Britain Grants China's Huawei Limited
Role in 5G Network Rollout|
January 29, 2020
Britain will allow China's Huawei
Technologies Co. to help build the country's next-generation cellular
network, dealing a blow to a U.S. campaign to launch a worldwide boycott
of the telecom equipment giant.
The British government said Tuesday it would permit Huawei to build less
critical parts of the country's new high-speed 5G wireless network.
The U.S. has campaigned against Huawei for more than a year, noting
concerns about national security and the Chinese firm's relations with
the country's Communist Party. On Tuesday, the White House said U.S.
President Donald Trump discussed "critical regional and bilateral
issues, including telecommunications security," during a phone call with
British Prime Minister Boris Johnson.
"The United States is disappointed by the U.K.'s decision," said a
senior Trump administration official Tuesday. "There is no safe option
for untrusted vendors to control any part of a 5G network."
The U.S. official said the U.S. is willing to work with Britain to
exclude "untrusted vendor components from 5G networks."
Without mentioning any companies, Britain said it would exclude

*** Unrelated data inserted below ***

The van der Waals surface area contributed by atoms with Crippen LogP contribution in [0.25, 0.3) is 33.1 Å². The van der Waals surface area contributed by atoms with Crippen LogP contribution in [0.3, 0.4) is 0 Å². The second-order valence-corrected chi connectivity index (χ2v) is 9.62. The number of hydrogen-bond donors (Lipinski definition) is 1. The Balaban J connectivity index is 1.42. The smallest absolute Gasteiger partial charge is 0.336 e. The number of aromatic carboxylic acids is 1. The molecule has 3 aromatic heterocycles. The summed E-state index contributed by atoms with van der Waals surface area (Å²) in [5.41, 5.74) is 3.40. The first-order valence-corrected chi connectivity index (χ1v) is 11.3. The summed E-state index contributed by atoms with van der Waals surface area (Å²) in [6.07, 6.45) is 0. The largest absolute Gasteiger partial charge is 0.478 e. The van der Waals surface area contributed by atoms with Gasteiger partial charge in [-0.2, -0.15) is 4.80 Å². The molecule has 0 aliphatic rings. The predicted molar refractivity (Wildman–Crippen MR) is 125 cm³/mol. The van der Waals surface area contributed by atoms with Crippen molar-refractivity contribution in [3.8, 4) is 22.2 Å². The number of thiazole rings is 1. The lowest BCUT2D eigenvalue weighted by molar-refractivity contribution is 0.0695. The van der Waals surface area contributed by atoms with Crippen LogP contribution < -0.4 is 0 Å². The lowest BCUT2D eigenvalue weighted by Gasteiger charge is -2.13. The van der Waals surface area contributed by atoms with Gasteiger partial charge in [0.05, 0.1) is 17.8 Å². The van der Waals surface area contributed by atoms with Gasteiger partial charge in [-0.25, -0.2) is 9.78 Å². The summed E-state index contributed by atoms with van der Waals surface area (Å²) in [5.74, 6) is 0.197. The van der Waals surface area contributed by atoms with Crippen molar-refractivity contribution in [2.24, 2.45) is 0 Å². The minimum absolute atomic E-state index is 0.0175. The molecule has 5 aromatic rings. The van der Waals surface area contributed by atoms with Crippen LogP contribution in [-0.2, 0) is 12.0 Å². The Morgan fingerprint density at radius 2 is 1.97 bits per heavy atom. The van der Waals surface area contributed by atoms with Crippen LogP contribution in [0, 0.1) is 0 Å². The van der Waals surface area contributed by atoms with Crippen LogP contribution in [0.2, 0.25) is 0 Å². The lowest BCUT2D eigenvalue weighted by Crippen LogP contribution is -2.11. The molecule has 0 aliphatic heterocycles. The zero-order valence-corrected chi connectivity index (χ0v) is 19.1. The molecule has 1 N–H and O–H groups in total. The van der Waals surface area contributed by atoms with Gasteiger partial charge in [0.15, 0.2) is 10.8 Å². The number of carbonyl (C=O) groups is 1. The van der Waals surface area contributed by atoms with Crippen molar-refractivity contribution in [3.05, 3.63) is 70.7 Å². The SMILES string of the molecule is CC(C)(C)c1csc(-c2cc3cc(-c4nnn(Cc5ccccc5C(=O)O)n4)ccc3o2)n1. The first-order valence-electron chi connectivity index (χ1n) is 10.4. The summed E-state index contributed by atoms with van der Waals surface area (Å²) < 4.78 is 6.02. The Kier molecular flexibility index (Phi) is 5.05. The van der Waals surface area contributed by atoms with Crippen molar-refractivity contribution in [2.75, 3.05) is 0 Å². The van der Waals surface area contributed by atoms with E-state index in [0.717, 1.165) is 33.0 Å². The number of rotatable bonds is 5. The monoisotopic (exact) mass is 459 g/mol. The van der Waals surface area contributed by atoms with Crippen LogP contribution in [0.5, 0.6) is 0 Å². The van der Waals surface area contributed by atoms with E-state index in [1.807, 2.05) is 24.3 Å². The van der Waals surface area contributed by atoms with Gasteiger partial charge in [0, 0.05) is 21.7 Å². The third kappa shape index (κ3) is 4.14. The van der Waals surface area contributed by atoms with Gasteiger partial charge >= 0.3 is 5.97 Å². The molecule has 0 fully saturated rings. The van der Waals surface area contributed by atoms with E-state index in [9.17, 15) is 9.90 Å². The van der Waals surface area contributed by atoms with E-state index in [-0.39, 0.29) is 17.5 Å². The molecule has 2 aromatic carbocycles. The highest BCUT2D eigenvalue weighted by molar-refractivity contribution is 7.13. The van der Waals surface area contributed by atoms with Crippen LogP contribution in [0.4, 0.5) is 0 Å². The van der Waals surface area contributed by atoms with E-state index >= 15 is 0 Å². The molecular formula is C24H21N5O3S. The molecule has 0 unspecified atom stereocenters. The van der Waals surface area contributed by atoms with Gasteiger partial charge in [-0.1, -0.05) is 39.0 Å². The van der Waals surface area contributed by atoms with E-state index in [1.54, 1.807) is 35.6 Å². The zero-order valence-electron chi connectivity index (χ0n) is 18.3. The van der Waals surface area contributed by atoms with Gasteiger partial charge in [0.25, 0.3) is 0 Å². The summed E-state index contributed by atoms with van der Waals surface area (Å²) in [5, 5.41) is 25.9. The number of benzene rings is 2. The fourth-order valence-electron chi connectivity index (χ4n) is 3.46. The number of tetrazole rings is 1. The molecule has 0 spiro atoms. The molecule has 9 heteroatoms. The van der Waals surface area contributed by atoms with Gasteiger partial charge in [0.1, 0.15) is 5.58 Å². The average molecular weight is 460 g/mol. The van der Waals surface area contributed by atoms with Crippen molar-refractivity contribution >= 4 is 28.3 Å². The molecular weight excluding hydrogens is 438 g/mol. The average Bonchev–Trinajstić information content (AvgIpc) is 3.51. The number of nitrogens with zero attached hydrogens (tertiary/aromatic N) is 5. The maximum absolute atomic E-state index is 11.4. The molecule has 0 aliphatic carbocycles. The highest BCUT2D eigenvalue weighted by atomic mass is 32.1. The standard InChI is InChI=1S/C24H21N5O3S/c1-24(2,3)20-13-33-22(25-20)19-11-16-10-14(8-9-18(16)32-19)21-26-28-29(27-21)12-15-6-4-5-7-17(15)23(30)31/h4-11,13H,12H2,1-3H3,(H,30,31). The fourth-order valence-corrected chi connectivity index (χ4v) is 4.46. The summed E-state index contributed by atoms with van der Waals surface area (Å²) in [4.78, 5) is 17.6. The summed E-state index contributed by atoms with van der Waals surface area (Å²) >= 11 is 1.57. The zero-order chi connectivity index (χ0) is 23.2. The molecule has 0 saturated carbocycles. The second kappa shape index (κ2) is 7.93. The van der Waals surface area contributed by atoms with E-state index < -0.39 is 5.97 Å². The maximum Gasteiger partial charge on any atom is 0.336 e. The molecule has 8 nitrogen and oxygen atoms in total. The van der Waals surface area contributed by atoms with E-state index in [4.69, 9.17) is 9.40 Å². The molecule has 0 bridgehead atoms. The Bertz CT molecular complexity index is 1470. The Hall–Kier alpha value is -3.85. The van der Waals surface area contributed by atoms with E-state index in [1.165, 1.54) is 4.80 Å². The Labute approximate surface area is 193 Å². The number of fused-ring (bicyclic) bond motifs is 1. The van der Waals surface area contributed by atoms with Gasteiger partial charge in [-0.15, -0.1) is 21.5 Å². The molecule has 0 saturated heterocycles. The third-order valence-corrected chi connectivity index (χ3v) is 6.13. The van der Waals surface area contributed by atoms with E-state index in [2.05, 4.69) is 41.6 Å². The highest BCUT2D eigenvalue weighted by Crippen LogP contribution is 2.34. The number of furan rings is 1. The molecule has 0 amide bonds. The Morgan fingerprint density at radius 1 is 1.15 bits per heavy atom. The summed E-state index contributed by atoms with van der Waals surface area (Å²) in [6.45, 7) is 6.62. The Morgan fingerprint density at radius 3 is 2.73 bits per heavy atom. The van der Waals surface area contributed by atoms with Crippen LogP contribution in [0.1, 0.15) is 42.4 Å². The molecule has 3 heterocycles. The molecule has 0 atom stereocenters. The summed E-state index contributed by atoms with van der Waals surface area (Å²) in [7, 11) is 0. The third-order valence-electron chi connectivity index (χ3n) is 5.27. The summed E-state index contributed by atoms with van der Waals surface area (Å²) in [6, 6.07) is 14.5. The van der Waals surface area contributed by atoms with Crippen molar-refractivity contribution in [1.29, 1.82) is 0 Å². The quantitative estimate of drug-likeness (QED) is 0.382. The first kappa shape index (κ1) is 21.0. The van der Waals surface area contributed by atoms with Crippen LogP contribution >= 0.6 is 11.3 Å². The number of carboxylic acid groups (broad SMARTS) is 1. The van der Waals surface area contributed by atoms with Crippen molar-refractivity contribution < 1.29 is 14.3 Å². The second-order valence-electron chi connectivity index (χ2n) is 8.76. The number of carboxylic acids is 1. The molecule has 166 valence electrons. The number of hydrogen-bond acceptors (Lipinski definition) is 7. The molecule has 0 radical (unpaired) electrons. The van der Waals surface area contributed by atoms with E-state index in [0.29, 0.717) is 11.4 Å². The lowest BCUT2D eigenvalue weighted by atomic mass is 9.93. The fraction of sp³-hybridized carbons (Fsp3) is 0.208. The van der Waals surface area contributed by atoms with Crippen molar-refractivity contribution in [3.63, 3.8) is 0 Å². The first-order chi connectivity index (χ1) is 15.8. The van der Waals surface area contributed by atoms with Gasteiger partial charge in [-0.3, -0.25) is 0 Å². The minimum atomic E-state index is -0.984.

"high-risk" companies from providing "core" components of the new
network. It also said it would permit high-risk suppliers to supply up
to 35-percent of the new network's less risky parts of its
Britain's announcement comes a day before U.S. Secretary of State Mike
Pompeo is scheduled to meet in London with Johnson. The announcement
puts Johnson in an awkward position, as he needs the Trump
administration to quickly reach a trade agreement after Brexit.
5G rollout is particularly critical for Britain, as it leaves the
European Union with hopes of positioning its economy as a beneficiary of
U.S. officials have also voiced frustration with decisions by some
European nations to grant Huawei some access in the rollout of their 5G
Under the National Defense Authorization Act for Fiscal Year 2020, the
U.S. defense secretary should brief Congressional defense committees by
March 15 on the implementation of plans for fifth-generation information
and communications technologies, including steps to work with U.S.
allies and partners to protect critical networks and supply chains.
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